In addition to upskilling in terms of individual people and for bringing more of an interdisciplinary frameset, you’re looking outside of maybe a siloed skill set if you will. But I think it’s also about breaking down silos between teams and within departments, because to Judy’s point, if you’re going to try to contribute more value, then a big part of it is working with more people and being able to facilitate that knowledge flow between people of different skill sets or people within different departments. A way to do that would be to build networks of interpersonal relationships between people as they act like highways for information flow.
Yeah, that’s interesting cause I was thinking the same thing around the learning aspect and people taking it upon themselves to upskill rather than it be a requirement of the job. This particular article spoke more to people taking it upon themselves more as a fall-back plan. There may be a requirement from a job perspective where if the employer is giving me an opportunity to upskill, that’s one thing, but if I say, “Hey, you know what? Maybe I’m going to learn a completely different skill because I’m not sure whether my job is even going to exist in 12 to 18 months from now. It’s probably in my interest to learn a new skill.”
I was just shocked at how many people took advantage of that, given everything that was going on, the stress and trying to maintain their job, their family life. So, thinking about if you work in a traditional workplace environment, I don’t think that that 50% would have been as high from an upskilling perspective like basically someone taking it upon themselves. I don’t know Judy, maybe you’ve got some insights.
I was just going to say, it’s kind of interesting because, if the last year shown us anything, how quickly technology is evolving and how quickly companies are embracing that technology. We’re seeing portions of jobs moving to technology. Companies leveraging artificial intelligence, for example, to answer basic questions.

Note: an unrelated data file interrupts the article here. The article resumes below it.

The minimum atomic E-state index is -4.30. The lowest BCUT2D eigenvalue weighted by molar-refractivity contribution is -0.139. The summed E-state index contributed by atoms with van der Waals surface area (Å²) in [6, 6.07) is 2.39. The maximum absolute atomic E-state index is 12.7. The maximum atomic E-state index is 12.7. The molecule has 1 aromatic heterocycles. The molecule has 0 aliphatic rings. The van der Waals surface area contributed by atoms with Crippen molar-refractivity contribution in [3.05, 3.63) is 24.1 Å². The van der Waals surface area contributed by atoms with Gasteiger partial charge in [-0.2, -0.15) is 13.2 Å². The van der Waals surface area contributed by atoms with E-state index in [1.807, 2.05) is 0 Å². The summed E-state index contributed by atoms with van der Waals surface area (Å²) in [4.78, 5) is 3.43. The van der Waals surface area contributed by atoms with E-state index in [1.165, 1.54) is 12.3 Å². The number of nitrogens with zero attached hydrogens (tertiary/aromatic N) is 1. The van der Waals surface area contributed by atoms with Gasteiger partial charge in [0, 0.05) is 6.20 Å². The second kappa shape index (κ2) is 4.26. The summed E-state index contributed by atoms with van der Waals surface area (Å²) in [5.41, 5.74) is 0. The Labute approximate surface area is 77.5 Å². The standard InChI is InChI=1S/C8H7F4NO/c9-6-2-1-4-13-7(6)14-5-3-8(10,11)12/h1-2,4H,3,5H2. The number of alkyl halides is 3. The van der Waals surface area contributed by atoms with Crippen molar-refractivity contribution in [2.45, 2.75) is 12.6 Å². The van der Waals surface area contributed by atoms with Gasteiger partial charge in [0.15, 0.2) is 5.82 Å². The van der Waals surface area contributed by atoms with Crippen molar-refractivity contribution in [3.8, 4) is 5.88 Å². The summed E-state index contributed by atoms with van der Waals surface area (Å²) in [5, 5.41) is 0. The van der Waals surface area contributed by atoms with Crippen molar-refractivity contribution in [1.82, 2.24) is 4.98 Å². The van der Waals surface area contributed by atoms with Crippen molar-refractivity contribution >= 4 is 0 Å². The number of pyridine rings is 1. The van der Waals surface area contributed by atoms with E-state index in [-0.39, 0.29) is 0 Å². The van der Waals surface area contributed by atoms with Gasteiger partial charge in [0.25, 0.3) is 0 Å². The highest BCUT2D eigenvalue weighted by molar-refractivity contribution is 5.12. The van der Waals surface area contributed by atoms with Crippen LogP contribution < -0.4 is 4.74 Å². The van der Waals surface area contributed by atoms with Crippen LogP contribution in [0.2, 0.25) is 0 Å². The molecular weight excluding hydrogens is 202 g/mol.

So maybe people are catching on and saying to themselves, “You know, as I’m looking at this technology coming maybe parts of my jobs are going to become automated. So, either a) I have to upskill from a technical standpoint so I’m more relevant. Or b) maybe I realize that in a year from now I may not have that position. So, I’m going to upskill and try to learn some new job so I can go to a new opportunity.”
I think that person is being in an astute individual and in some circumstances maybe the companies even have conversations with that employee saying, “Hey, listen, you know as we’re implementing technology…” maybe a year from now they could be even having conversations with them.
I think that’s a really important point. I remember for a project I’m on I read this paper from the World Economic Forum called Global Risks Report 2021. Now one of the risks it highlighted is digital inclusion as a result of the increased reliance on technology, but I think also as a result of automation and how automation could end up with some people be excluded from the job market. I think that’s just an important point is that with automation, well, what are we going to do?
And I think it leads to another theme of agility which would be agility for the workforce but also agility for the organization. So, ability to respond to challenges and being resilient, but being resilient through agility.
I think there’s opportunity to continue this conversation specifically around the whole idea of knowledge transfer and learning. Especially around the conversation we had online a couple weeks back around tribal versus organizational learning and different things like that. I think that whole knowledge transfer piece is going to be an interesting area to explore in this new world of work.
Also, to your last point, Chris about exclusion and the risk in that regard, I’m thinking more along the lines of we’re making assumptions that everybody has access to technology and the reality is that’s not the case. If anything, this experience is going to highlight the fact that there’s people that don’t have the same level of access. How can we potentially design a future that is more inclusive of people in areas that are not as advanced as some other places in the world so there’s more of an equal opportunity from a social perspective. So that’s what I’m thinking for future conversations.
Well, thank you very much to both of you, I really enjoyed this conversation, I think there’s a lot more to be said, to be discussed and I look forward to future conversations with both of you. Thank you again for your time today.